I wanted to give a more in-depth review of this book than what's currently on here now.
First, about myself. As of the writing of this review I'm 38 and have been playing for over 20 years. I have been setting up, modifying and tinkering with guitars all along. So trust me when I say that this book is a must-have if you want to work on your Fender Strat. Or, if you just want to know more about what makes a strat sound and play the way it does, this book serves that purpose as well. If you are already familair with setting up your strat then this book won't tell you anything new, but it's still an enjoyable read.
The book is 176 glossy pages with rich, beautiful professional photos throughout the entire book. The text is very easy to read even for those that aren't entirely familiar with the intricate working and electronics of guitars in general and therefore provides for an enjoyable read even for the casual reader.
What the book is not: Althought it touches on repair, t's not a repair manual. The information on repair is not comprehensive enough to actually do it yourself. It's not a compendium of Strats from year to year giving comprehensive differences and when things changed. This information is already available from other sources. It's not simply a picture book or coffee table book even though the size and Hard Cover format might suggest.
What it is: A comprehensive breakdown of how to set-up your Fender Stratocaster. And it does this in a fashion that allows the new tinkerer to get in there and do the work themselves. Very much in the same vein as Dan Earlwine's books.
The book goes over specific bridge designs and how to adjust string height, trem settings, etc. It explains how to adjust the truss rod on the various styles (bullet, vintage at the heel, at the peghead, etc.). It shows you how to set up the pickup heights, string heights, etc. Also explains some weaknesses inherent in specific designs such as vintage tuners, saddles, etc.
The book also has a great set of appendices that explains Fender neck profiles, body woods, what specific screws are used where (great for knowing what to order if you lost one), and a few other tidbits.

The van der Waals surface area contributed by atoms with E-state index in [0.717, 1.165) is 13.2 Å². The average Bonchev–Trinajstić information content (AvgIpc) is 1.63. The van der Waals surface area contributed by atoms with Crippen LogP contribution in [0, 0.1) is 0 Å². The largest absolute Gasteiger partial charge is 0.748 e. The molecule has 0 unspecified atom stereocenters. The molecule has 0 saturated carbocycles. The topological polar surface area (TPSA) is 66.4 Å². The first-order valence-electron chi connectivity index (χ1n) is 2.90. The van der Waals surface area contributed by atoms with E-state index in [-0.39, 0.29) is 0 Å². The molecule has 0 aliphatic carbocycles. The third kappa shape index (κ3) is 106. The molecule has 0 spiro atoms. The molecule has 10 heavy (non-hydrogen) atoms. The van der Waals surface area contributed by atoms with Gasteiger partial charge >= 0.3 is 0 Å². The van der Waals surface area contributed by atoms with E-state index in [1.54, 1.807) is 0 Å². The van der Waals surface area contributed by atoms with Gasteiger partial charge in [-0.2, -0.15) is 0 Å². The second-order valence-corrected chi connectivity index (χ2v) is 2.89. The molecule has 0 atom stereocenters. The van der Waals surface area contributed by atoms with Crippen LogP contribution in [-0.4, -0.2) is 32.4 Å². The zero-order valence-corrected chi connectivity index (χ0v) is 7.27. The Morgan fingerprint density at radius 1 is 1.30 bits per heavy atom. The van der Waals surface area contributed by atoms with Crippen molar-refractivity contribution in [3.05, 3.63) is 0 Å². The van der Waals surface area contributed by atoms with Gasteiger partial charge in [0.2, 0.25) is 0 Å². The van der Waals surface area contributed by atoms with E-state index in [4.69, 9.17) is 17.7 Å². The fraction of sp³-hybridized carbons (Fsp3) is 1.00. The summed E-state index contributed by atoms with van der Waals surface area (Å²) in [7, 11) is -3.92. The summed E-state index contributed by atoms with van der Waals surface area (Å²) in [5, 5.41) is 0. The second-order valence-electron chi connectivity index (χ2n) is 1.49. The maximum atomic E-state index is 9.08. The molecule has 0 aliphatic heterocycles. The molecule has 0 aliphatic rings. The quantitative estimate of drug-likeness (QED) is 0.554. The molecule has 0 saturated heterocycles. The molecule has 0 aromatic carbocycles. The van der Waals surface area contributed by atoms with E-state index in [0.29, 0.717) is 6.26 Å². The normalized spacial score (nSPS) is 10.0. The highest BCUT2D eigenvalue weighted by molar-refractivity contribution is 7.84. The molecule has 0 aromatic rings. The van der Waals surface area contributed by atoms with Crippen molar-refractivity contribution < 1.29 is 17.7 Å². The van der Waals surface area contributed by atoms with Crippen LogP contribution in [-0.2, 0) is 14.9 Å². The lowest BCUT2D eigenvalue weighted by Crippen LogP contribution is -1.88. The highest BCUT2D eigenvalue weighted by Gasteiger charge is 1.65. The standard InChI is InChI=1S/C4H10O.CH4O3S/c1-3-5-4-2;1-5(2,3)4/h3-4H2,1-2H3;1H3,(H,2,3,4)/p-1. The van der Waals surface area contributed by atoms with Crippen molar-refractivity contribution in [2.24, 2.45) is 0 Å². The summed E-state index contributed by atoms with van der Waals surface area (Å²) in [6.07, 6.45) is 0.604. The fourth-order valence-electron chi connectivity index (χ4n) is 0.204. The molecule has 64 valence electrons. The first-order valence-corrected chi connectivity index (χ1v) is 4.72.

Of note there is a good part of the book dedicated to examining a few specific models of guitars and their specs. They are: 54' Custom Shop, US 57 RI, Chinese Squier, Mexican Fat Strat, Indonesian 'Standard' Squier, Custom Shop Clapton, US 74' reissue, Japanese 50th Anniversary, US Am Series 2005, Chinese Standard Squier. These "case studies" examine the actual guitar in the author's hands, not just the model in generic terms. This information isn't terribly useful, but it is fun to read an offers some insight to the variances of some models.
Lastly, there is a small section devoted to some of the Strat's most famous players and it examine's a famous strat that they used. Again, the information contained is not "defining" to me, but it's fun to read.
In conclusion, the reason to buy the book is for the clearly-written step-by-step instructions on how to set up your Stratocaster. The rest of the information can be found in other places, and probably in better detail, but it's nice to have it all contained in one book.
I think a book like this is long overdue. Without this book the tinkerer would have to spend a few weeks asking Q&A at various guitar forums. And even then you have to figure out who's right and who's wrong. I can say from my own experiences over the years in setting guitars up that this book is an excellent resource for the would-be do-it-yourselfer that wants to learn basic maintenance on his/her Fender Stratocaster.
The book is a joy to read too. If you don't have a Strat and are thinking of buying one...this book will put you over the edge and send you running off to buy one.